It was 31 years ago this September that the world was introduced to Excel. As one of the first killer apps, there’s no question the spreadsheet changed the way everybody works – not just the finance department.
Today, Excel remains ubiquitous among finance and accounting pros. In fact, 43 percent of them report that Excel still plays a significant role in their jobs, according to a recent survey conducted by Radius Global Market Research and sponsored by Host Analytics.
We can all agree that spreadsheets are far from perfect and that over the past three decades, more efficient ways to budget, plan, model, and forecast have arrived on the scene. Specifically, fast forward to the cloud era and with it, the rise of enterprise performance management (EPM) solutions. Designed to provide more control and accuracy in supporting strategic financial processes such as budgeting, planning, forecasting, financial consolidation, reporting, and analysis, cloud-based EPM solutions fill the wide gap that spreadsheets leave behind.
That’s because spreadsheets, by their very nature, were never meant to handle the complexities of corporate financial processes. Nor are they able to support the finance’s team’s need to sufficiently draw insight from non-financial big data that comes from other business functions such as sales, marketing, and the supply chain. Yet a full 57 percent of finance professionals are using spreadsheets as a standalone tool or as a front-end to other systems so they can meet EPM requirements for planning and budgeting, financial reporting and disclosure, and analytics, according to the survey. This begs the question of whether our collective reliance on spreadsheets is out of habit, necessity or fear of change.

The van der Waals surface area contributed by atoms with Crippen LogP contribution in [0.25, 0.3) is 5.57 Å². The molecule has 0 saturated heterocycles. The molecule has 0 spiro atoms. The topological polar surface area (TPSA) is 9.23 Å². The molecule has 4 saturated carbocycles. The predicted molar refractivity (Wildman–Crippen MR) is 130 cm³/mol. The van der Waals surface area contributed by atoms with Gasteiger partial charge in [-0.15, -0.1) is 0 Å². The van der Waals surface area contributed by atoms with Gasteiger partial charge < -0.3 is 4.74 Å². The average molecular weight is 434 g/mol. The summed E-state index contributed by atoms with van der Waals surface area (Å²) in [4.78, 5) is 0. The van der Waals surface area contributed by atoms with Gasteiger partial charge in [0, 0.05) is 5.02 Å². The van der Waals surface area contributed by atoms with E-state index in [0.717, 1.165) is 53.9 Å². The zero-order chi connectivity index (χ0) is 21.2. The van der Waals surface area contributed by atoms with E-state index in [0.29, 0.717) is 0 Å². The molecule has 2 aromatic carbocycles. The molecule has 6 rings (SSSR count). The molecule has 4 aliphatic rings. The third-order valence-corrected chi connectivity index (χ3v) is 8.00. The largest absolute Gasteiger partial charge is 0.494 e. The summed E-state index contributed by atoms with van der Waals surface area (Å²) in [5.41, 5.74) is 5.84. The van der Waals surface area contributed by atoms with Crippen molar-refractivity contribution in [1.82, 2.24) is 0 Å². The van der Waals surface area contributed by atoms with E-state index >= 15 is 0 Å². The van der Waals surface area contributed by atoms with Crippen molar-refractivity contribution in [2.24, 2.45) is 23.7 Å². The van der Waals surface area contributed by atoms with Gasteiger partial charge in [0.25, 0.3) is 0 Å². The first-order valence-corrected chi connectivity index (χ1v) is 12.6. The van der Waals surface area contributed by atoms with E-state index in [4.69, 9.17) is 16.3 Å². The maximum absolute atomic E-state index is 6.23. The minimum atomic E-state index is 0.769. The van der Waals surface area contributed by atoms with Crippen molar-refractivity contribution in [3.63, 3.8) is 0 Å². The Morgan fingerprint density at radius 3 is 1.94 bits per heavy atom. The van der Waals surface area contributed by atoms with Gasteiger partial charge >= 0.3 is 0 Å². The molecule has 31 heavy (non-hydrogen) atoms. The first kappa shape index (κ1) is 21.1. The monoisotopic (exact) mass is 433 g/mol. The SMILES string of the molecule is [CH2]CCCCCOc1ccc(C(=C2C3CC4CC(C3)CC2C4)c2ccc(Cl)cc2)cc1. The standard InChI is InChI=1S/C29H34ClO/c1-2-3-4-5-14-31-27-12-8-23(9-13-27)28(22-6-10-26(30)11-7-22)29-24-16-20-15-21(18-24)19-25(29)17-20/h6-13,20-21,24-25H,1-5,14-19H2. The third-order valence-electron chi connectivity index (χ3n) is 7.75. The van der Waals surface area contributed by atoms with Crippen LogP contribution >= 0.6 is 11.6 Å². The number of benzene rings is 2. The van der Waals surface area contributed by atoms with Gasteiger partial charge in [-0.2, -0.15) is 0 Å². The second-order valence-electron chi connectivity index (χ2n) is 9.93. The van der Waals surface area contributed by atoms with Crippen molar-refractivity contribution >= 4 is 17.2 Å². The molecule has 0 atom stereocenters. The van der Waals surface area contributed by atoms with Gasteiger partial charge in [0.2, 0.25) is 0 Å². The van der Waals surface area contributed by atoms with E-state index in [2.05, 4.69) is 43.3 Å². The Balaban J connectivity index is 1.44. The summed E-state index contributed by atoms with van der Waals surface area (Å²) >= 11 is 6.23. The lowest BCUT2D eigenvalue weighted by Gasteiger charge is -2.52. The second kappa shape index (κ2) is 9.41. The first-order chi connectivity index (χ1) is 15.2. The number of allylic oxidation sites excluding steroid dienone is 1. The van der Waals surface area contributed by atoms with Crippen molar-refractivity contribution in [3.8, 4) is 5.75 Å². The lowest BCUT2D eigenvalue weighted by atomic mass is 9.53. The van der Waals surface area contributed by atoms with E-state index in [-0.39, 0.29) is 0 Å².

Looking at the upside of spreadsheets, there’s the low cost, ease of use, intuitiveness, and almost no learning curve required. Now, weigh those benefits against lack of version control, audit trails, and security as well as tedious data entry, and human error inherent in spreadsheets. The scales are increasingly tipping toward the need for more control, scalability and functionality that goes beyond the traditional spreadsheet.
Considering the pros and cons of spreadsheets, the evolving finance function, and survey data showing 71 percent of businesses planning to tap into non-financial Big Data over the next one to three years to help with the planning process, expect spreadsheets to shift from center stage to a supporting role.
Read the complete version of this post as published in FEI Daily on October 11, 2016.